“We need to invest more in national health systems. The ability to implement critical health programmes, including regular mass vaccination campaigns depends on the quality of national health services and the trust the public has in them.”

Dr John Nkengasong, the Director of the Africa CDC, said “maybe the Ebola outbreak of 2014 to 2016 was a call to action that something bigger was to come. And maybe COVID-19 is the signal that something even bigger will come. So, we must be prepared and take our health security destiny into our own hands.”

Nkengasong added that it meant that the continent must fight the next pandemic in a way that was unparalleled to the way the continent was fighting the pandemic, saying he was convinced that the continent would do that given the mobilisation, commitment and investments currently going on.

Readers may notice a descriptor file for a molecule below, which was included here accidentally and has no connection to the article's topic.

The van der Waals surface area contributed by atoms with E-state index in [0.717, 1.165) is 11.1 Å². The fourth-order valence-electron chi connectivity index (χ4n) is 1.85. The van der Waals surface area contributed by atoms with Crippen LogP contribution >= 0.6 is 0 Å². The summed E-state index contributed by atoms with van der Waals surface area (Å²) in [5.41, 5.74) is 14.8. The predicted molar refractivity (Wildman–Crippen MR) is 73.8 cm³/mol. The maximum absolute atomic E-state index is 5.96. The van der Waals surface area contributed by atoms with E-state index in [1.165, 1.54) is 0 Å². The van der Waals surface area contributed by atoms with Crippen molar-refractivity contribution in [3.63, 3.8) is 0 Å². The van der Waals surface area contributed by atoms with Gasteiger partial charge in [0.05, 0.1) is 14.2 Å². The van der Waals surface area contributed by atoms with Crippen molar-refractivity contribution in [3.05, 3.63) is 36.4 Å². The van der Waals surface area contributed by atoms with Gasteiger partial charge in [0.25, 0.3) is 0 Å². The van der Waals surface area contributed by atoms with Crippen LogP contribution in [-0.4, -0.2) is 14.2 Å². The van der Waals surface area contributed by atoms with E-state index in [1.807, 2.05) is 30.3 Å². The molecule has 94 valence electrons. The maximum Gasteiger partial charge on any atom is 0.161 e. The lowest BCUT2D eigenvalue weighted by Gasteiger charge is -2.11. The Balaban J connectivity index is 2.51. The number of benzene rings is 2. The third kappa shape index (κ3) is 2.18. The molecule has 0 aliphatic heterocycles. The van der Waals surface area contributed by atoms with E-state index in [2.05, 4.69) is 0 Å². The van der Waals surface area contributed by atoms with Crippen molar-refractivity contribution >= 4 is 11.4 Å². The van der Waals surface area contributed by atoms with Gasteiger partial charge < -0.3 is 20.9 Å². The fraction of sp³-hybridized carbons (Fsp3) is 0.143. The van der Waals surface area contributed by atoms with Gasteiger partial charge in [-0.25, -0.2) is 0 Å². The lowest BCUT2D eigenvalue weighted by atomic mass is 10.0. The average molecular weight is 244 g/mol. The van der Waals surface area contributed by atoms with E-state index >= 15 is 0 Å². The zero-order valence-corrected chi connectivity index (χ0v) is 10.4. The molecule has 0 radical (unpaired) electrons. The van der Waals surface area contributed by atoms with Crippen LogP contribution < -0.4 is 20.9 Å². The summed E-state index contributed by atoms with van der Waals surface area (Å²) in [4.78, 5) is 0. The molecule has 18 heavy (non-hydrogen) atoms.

The CPHIA2021 opening ceremony was followed by a plenary discussion on the epidemiology of SARS-COV-2,  where Prof. Salim Abdool Karim, the Director of the Centre for AIDS Programme of Research in South Africa (CAPRISA), explained the COVID-19 Omicron variant’s trajectory in South Africa.

Karim, who was among those leading research into the Omicron variant in South Africa, emphasised the need to continue trusting and implementing strong public health interventions on the continent.

He said “there is no need to panic. We’ve dealt with variants before, including those with immune escape. Closing borders has almost no benefit. Public health systems work, public interventions like mask and social distancing work. Let’s use them.”

Other presenters featured included Prof. Penny Moore, a Virologist at University of Witwatersrand and Prof. Ibrahim Abubakar, the Dean, Faculty of Population Health Sciences, University College, London.

Prof. Moore said “real time phenotypic assessments of emerging variants in Africa is essential, particularly in the continuing context of under vaccination and in some places high levels of HIV. The rapid pivot of SARSCov-2 was enabled by strong existing platforms and collaborations, most of which have been developed over 20 years.”